The night I arrived, there was a welcome reception for the players, press and other "luminaries" (yes, I am kidding when I say that word). I sat for awhile chatting with New Orleans' Game 1 starter, John Halama. He sipped Coca-Cola and went to bed early. The next morning I was heading downstairs to catch some rays at the very cool Caesar's Palace pool and ran into Buffalo's Game 1 starter Jason Rakers. He was on his way UP to bed after spending all night in the casino. (This is not a knock on Rakers, who was always a terrific kid to deal with).
Linescore: Halama, W, 9 IP, 4 H, 2 R, 9 K. Rakers, L, 4 1/3 IP, 7 H, 6 R.
Game 4's boxscore is notable for the three-homer game from New Orleans outfielder Lance Berkman. He'd had a meh series, but the one-man wrecking crew performance he put on in the 11-6 TAWS clincher earned him the MVP award. In fact, when he hit his third of the game in the ninth inning, the ballots had already been filled out (unofficial tally indicated that journeyman Marc Ronan would have won). When that ball left the park, the sound you heard in the pressbox was the collective ripping up of all of those ballots.
East vs. West, Midwest League All-Star Game, Lansing, Mich., June 1999: Come on, tell the truth -- when is the last time you saw 14 pitchers combine on a one-hitter? The coaching staff of the Class A league's West Division All-Stars apparently were determined that every player on the bench and in the bullpen was going to get into this game, and no pitcher was going to be overworked. The result was this unusual gem and an unsuccessful campaign by the members of the pressbox to get the entire West Division pitching staff named "MVP" of the game (Jon Schaeffer of Quad Cities, who went 2-for-3, earned the honor). Even more interesting, only one of those 14 pitchers spent 2005 in the majors: Juan Rincon of the Twins. Okay, MOST of 2005 in the majors. At least one member of the East pitching staff had better success but his All-Star status wasn't enough to earn him a spot on his club's 40-man roster the following winter and so Houston farmhand Johan Santana was shipped to Minnesota in that year's Rule 5 draft.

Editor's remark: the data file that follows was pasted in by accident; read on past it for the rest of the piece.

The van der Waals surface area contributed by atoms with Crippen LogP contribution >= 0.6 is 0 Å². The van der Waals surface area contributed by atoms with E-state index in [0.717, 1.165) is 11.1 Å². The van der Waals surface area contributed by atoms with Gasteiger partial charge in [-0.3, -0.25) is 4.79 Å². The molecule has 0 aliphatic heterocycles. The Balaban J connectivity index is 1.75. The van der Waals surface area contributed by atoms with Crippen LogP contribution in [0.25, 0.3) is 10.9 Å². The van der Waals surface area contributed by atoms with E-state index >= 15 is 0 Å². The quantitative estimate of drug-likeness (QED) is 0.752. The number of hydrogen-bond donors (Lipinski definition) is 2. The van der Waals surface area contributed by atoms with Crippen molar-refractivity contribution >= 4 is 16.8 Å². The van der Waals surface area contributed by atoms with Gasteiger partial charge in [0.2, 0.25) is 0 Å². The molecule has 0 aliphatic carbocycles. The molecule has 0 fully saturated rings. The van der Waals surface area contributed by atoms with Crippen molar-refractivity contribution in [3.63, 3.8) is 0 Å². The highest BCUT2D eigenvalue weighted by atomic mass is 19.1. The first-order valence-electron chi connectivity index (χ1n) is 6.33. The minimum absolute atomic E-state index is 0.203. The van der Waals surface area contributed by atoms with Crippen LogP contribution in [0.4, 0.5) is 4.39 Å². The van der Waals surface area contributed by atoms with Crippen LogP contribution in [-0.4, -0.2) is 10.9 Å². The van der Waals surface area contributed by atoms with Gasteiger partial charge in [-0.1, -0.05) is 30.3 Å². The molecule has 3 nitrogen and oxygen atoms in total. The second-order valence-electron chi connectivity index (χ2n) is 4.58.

Surprise Scorpions vs. Grand Canyon Rafters, Arizona Fall League, Oct. 10, 2005: If there is one boxscore that can sum up why, after all these years, I am still in love with baseball, this is the one. I love that in an almost empty ballpark, in a game that is virtually meaningless, you can see something you have never seen before and may never see again.
It was my first day on a week-long road trip to Arizona. My main assignment was to catch Angels shortstop prospect Brandon Wood to interview him since I'd chosen him as our USA Today Sports Weekly 2005 Minor League Player of the Year. I was a little nervous about chatting with him in the dugout prior to the game, only because ballplayers are nothing if not superstitious. What if I broke his routine and he went 0-for-4 with four strikeouts? He might never talk to me again. But Wood was sweet and friendly and humble and when we were done, I took a seat in the shade between home and first and pulled out a lucky purple pen to score the game.
In his first at-bat, Wood lined out to second. In his second (third inning), he hit a home run to left field. In his third at-bat, in the fourth inning, he homered again, and again to left. In his fourth at-bat (fifth inning), a home run to right field. Surprise was crushing Grand Canyon across the board (they would eventually win, 20-1) and so it took me a few seconds to realize he had hit three home runs and it was only the fifth inning and the pitching wasn't getting any better.
In the seventh, when he came up again, the Rafters had brought in perhaps their best relief pitcher, Twins prospect Travis Bowyer, and he held Wood to a single. So when Wood came up for a sixth time, with Bowyer still on in the eighth, I knew this would be his last at-bat of the game. Bowyer bore down and Wood worked him to a full count, and then blasted his last pitch over center field wall, perhaps his longest shot of the day.
I know they say there is no cheering in the press box. But I wasn't in the press box, I was in the stands. And I cheered. Quietly, but I cheered. Not for Wood -- for me, for getting to see something that special.
Oh, and best of all, Wood said he'd be happy to have me interview him any time I want. I wonder why?
Lisa Winston is a senior writer/baseball for USA Today Sports Weekly. She soon will reach her fourteenth anniversary with the magazine, where she has covered minor league baseball since the 1994 strike.